Canada’s banks, particularly the big banks, have been consistently mentioned as some of the best long-term investments on the market. There’s a good reason for that designation, as the banks offer superb growth and income-generating capabilities that are hard to match. Two banks that have attracted plenty of attention recently are Toronto-Dominion Bank (TSX:TD)(NYSE:TD) and National Bank of Canada (TSX:NA), but which of these two is the better investment at the moment?
Is bigger really better?
At first glance, TD is the bank that every other bank wants to be. TD has managed to stitch together a large network of branches in the U.S. market that now stretches from Maine to Florida, which is now larger than the branch network in Canada. That larger network was instrumental in the bank reporting an adjusted net income of $1,263 million in the most recent quarter, which was a 29% improvement over the same period last year. TD’s growing reliance on the U.S. market also provides an attractive hedge against concerns over potential slowdowns in the Canadian market.
That’s not to say the Canadian segment didn’t realize growth, as the segment saw a 2% improvement in the most recent quarter to post adjusted net income of $1,877 million. Overall, the bank earned $1.70 per diluted share in the most recent quarter, surpassing the $1.54 earned in the same quarter.
TD’s dividend is one of the main reasons why investors continue to flock to the stock. TD currently provides a quarterly payout that amounts to a decent 3.81% yield, which is decent, but not the highest yield among its peers. That dividend has also seen generous annual upticks over the years, with the most recent hike to $0.74 taking effect earlier this year.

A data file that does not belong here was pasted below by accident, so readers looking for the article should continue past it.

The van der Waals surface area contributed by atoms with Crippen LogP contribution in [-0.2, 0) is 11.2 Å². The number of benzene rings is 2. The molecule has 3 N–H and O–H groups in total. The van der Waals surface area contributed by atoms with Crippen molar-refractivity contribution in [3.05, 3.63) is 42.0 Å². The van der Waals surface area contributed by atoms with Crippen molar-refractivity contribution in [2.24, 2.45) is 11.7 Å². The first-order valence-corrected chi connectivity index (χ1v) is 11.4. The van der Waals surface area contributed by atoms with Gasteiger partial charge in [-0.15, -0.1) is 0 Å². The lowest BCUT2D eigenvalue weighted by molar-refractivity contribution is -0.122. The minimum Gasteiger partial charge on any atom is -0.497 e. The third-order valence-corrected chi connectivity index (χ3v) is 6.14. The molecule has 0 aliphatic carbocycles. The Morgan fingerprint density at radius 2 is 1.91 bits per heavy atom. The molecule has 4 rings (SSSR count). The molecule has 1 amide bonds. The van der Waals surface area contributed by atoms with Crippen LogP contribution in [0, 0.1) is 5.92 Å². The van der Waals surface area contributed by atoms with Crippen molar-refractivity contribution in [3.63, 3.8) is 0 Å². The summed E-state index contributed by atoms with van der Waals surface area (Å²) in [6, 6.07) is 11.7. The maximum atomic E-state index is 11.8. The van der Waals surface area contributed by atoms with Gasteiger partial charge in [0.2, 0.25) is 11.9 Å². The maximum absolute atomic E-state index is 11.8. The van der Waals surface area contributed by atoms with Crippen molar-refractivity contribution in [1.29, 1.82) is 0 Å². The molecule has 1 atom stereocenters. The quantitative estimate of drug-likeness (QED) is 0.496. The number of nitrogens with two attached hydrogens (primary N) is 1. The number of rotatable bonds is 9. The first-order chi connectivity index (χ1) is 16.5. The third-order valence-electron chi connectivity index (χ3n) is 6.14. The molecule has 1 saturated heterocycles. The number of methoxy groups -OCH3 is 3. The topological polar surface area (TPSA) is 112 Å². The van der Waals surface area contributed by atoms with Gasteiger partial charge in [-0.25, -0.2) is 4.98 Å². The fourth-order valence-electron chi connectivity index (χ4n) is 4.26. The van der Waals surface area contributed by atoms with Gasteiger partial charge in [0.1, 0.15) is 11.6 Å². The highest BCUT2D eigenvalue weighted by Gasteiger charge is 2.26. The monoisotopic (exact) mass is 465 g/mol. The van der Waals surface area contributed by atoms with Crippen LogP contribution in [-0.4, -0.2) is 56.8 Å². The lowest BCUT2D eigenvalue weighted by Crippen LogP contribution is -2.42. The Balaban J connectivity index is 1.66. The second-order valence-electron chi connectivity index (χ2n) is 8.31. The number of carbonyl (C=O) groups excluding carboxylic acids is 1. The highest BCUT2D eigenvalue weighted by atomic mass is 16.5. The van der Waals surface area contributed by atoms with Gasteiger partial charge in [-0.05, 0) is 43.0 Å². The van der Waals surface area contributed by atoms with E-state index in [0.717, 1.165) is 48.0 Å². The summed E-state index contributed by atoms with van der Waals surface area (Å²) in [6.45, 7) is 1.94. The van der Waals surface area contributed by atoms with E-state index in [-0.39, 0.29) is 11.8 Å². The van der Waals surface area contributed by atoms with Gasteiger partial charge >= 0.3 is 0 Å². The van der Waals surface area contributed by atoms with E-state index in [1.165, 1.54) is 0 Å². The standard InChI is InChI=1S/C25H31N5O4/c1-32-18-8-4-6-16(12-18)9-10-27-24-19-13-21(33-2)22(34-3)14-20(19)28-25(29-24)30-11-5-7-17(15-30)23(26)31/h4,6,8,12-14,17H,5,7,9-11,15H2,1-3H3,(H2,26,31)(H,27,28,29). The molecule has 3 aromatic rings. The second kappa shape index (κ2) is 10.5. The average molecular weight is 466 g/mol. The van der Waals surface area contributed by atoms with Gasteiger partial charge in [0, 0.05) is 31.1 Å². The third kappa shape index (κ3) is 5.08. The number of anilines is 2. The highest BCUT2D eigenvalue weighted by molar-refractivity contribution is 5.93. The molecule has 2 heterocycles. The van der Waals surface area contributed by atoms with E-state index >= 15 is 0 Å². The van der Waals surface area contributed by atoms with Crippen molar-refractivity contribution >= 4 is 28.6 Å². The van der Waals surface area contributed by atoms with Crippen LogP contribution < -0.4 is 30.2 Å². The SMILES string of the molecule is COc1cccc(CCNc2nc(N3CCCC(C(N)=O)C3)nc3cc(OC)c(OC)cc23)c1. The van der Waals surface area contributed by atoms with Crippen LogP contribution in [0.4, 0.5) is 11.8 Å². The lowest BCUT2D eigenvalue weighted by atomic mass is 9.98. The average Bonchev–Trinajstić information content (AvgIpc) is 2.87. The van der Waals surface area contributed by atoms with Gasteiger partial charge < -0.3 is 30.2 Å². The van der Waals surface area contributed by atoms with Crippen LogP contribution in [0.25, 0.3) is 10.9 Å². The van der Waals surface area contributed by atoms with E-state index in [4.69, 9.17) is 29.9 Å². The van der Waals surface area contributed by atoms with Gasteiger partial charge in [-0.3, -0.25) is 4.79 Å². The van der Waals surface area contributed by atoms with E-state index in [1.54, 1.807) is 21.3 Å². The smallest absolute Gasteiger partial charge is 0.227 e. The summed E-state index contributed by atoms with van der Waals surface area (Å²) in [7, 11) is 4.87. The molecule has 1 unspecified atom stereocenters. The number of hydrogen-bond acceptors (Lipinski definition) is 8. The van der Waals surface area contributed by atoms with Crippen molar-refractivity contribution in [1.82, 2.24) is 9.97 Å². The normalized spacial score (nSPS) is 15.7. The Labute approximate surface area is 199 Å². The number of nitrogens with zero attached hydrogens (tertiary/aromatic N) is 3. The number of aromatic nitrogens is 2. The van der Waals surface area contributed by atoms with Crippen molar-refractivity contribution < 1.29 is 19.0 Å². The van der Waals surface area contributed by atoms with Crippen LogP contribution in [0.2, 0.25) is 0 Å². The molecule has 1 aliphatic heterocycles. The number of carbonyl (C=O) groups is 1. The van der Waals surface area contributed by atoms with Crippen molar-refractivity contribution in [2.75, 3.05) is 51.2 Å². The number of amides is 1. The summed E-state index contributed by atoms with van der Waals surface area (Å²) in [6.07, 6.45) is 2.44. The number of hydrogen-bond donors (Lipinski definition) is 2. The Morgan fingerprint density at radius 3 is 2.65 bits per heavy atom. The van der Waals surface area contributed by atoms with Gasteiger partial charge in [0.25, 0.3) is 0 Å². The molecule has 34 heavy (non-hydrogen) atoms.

TD currently trades at just over $76 with a P/E of 12.38.
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This is no ordinary underdog
Montreal-based National is the sixth-largest bank in Canada. Most of National’s business stems from its home province of Quebec, but National does have a smaller, yet growing international presence through its U.S. Specialty Finance and International division. In the most recent quarter, that international arm realized a healthy 14% year-over-year improvement, surpassing National’s domestic business, which saw a still-impressive 9% gain. Some of those international assets include stakes in banks located in Cambodia, Mongolia, and Mauritius.
One of the most attractive elements of National is the company’s quarterly dividend, which currently provides an appetizing 4.35% yield. This not only provides a higher yield than many of the big banks but also continues to see strong growth thanks to a series of bi-annual hikes that stems back nearly a decade. Adding to that appeal is the fact that National Bank has maintained a respectable payout ratio of just 42% over the trailing 12-month period.
Turning to the growth side of the argument, National has seen its stock price surge over 30% during the past five-year period, but in the more immediate term, the bank is showing gains of over 13% year to date. When you factor in that National has also engaged in share buybacks over the past few years, including a 3% buyback so far this year, it becomes hard not to take notice of the emerging opportunity.
National currently trades shy of $64 with a P/E of 10.50.
Which bank is the better investment?
Both TD and National make compelling investment cases, and there’s no reason a well-balanced portfolio couldn’t include both. TD’s strong presence in the U.S. market is hard to ignore, however, and for that reason, TD is likely the better of the two banks to invest in at the moment.
This article represents the opinion of the writer, who may disagree with the “official” recommendation position of a Motley Fool premium service or advisor. We’re Motley! Questioning an investing thesis — even one of our own — helps us all think critically about investing and make decisions that help us become smarter, happier, and richer, so we sometimes publish articles that may not be in line with recommendations, rankings or other content.
Fool contributor Demetris Afxentiou has no position in any of the stocks mentioned.